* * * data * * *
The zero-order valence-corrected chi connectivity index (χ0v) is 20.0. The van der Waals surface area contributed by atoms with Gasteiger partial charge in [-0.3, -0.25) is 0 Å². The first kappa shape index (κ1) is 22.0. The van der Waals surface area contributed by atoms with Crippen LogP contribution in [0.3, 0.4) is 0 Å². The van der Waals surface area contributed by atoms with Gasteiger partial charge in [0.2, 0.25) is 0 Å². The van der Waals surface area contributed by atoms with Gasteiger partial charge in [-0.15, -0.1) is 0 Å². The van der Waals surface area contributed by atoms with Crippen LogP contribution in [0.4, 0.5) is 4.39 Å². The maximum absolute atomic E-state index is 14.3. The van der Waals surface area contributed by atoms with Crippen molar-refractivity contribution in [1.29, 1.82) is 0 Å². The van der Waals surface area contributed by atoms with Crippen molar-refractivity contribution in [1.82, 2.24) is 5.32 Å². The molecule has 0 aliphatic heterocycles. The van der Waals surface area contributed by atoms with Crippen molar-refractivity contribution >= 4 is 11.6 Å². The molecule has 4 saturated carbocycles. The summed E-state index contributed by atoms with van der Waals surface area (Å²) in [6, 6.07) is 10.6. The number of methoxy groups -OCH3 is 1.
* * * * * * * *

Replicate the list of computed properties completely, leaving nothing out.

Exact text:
The zero-order valence-corrected chi connectivity index (χ0v) is 20.0. The van der Waals surface area contributed by atoms with Gasteiger partial charge in [-0.3, -0.25) is 0 Å². The first kappa shape index (κ1) is 22.0. The van der Waals surface area contributed by atoms with Crippen LogP contribution in [0.3, 0.4) is 0 Å². The van der Waals surface area contributed by atoms with Gasteiger partial charge in [0.2, 0.25) is 0 Å². The van der Waals surface area contributed by atoms with Gasteiger partial charge in [-0.15, -0.1) is 0 Å². The van der Waals surface area contributed by atoms with Crippen LogP contribution in [0.4, 0.5) is 4.39 Å². The maximum absolute atomic E-state index is 14.3. The van der Waals surface area contributed by atoms with Crippen molar-refractivity contribution in [1.29, 1.82) is 0 Å². The van der Waals surface area contributed by atoms with Crippen molar-refractivity contribution in [1.82, 2.24) is 5.32 Å². The molecule has 0 aliphatic heterocycles. The van der Waals surface area contributed by atoms with Crippen molar-refractivity contribution >= 4 is 11.6 Å². The molecule has 4 saturated carbocycles. The summed E-state index contributed by atoms with van der Waals surface area (Å²) in [6, 6.07) is 10.6. The number of methoxy groups -OCH3 is 1.